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victorbravo77 last won the day on April 6

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  1. Yes, I concur with what you say. I have productively worked with many surveyors who spend inordinate amounts of time chasing title and metes-and-bounds descriptions. But, any good public university offers coursework in how to build maps and maybe has a department of Geography. I don't think it is a simple matter at all and I hope you won't take issue with my comment. I think Av8Chuck is right. Maybe that's why my prices are so high
  2. Even providing surface files from which any spatial data can be derived is not land surveying. Plenty of publicly available data from the USGS, online, for example.
  3. Acquiring imagery is not land surveying. It can be definitely a useful part, but it is not conducting a licensed survey. My drone flights are conducted with the objective of doing photogrammetry i.e. precision aerial photography. I know of no state licensure program for a photogrammatrist. Even if I collate all the spatial data and generate maps, it is not surveying. Greg V. makes a very salient point that an x-ray technician is not a radiologist and has no business practicing medicine. But, guaranteed, the radiologist can't effectively do their jobs without an image technician. Moreover, having worked with many land surveyors over the years, no state-licensed surveyor would be able to do their work without the instrument person, rod person, and note-taker, that is, the field crew acquiring the data. Do they all have to have a surveyor's license? With all due respect to my many friends in The Old North State, this sounds like government over-reach in a state that is decidely against government over-reach. I hope Mr. Jones succeeds decisively. Photogrammetry - Wikipedia › wiki › Photogrammetry
  4. Mr. Fenigsohn, I am interested in test flights using your platform. I am happy to provide a CV and particulars upon request. Part 107 certified in NYS since 2016. Contact at
  5. Apparently another, earlier post of mine did not make it. No, you don't need "type certificates" or other sUAS license. However, I have found great benefit in learing as much about drones, their histories, flight planning and their limitations by taking coursework through Emby-Riddle's Online Campus. Their coursework is pricey, no doubt, but thorough and rewarding. If you want to learn about small unmanned aircraft systems (beyond 15 CFR Part 107), this is a good start:
  6. Oh, and having finished Alan's coursework, the faculty of ERAU will certainly appreciate your input. I know they did mine.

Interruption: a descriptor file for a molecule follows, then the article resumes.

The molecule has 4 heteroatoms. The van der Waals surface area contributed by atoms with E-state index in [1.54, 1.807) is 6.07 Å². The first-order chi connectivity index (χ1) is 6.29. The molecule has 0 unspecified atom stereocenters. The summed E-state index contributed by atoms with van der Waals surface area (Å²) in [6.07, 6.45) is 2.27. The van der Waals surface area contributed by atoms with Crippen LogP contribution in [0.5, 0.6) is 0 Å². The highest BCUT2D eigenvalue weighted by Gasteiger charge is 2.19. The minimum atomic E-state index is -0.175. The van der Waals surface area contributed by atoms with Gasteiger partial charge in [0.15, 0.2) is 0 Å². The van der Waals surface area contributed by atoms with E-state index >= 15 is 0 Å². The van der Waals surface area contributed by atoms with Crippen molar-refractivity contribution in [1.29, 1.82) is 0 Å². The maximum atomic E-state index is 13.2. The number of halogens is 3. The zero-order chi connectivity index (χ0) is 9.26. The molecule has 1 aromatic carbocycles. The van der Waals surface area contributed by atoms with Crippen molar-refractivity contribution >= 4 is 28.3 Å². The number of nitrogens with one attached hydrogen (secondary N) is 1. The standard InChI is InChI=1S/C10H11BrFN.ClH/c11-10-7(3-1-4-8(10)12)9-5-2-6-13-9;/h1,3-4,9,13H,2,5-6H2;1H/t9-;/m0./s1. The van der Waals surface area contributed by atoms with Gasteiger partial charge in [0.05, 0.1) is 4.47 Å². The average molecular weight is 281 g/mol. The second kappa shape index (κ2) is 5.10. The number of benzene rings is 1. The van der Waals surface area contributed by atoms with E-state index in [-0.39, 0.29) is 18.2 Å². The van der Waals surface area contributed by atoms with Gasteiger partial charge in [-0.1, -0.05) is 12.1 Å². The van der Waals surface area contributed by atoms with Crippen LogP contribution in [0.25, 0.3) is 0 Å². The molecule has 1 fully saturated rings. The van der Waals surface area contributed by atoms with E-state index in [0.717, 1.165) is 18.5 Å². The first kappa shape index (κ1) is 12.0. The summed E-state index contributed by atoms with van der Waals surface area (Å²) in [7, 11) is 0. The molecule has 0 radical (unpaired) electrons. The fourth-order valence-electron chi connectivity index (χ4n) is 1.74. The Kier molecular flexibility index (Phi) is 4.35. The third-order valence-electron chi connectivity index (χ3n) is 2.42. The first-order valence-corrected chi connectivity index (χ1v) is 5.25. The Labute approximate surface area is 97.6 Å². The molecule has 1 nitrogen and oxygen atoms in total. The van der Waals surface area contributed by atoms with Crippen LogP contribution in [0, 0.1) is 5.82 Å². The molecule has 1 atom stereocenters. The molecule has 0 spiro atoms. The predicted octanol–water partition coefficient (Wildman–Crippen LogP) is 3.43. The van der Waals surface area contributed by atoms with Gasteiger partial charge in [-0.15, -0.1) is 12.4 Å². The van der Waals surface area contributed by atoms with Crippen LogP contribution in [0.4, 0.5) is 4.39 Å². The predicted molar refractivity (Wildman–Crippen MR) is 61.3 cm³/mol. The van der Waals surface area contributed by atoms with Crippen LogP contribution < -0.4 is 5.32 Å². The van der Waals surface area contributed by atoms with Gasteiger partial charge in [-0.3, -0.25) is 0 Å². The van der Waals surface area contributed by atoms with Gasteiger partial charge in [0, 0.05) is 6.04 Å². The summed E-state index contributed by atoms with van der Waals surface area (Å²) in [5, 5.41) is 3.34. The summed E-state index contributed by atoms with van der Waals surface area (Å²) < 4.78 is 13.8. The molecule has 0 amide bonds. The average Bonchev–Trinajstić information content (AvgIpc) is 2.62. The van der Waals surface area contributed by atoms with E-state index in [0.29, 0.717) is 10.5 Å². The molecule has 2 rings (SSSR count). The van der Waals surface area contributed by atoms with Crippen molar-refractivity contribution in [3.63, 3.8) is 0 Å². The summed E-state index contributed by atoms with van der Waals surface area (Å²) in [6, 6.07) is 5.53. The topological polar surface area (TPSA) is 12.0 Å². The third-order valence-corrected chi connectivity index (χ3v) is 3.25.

7. Embry-Riddle Aeronautical University ( offers great small unmanned aircraft system coursework through their office of professional education, Worldwide campus.
  8. The offer just below the return shipping cost to me was downright insulting. I mentioned it to them ... politely 🙂
  9. I'll add that there is no way to have many accessories like prop guards or floats (NIB) estimated online.
  10. Not at all. I sent the a/c in for appraisal. In short, cost to me was $4-6 to keep my own unit. Heed my warning.
  11. Just a side note. After Isabella's somewhat recent article about the Autel trade in program, I went a-looking for some others and found DJI's. I have a low-time, older Phantom 3 that I basically started videography with but that I haven't flow in years. For credit toward a newer model of DJI product, the DJI trade-up program offers credit for a new DJI product by trading in an older model; the cost for you to ship to them is free (they will email you a shipping label). I sent a Phantom 3 standard with an unused float kit, two new batteries and four propeller guards (with eight serviceable propellers), charger, cables, transmitter, prop hub guards and the minor accessory kit. Their initial estimate was 97.00$US. The a/c has about four very local flights and is low time. I sent the gear and their reply was yep, we'll give you credit for a new DJI device in the amount of 27.50(?)! Mind you I would have to pay $35 to $40 to have my gear returned. I have a number of aircraft in my fleet and have owned this P3 since early 2016. It has been "For Sale" in a couple of forums for 18 months(?), but I wanted to warn you about the trade-up program. I am Part 107 certified. My hindsight is your 20-20 vision, I hope. Thanks for reading. VB77
  12. Congrats, Alan and your team! I also always look forward to your weekly newsletter. Thank you too for your training and support! V.
  13. Good advice on practice. Training flights are FUN! Each maneuver is scalable. Circularizing your flight, especially in tight regimes, is the toughest! This is by courtesy of Scott Burgess, PhD, Embry-Riddle Aeronautical University and their small unmanned aircraft systems (sUAS) program. Have fun, and to borrow from Scott Manley (youtube - DSnM), "Fly Safe!" Basic maneuvers to practice to proficiency: Square flight pattern with aircraft heading away at all times Square flight pattern with aircraft facing toward at all times Square flight pattern with aircraft pointing into the square at all times Circle flight pattern around the square with the camera continuously pointing at the center at all times
  14. Make the quad a hexacopter. Evolution of flight, and all that. And, leave the dates out(?) It's relative.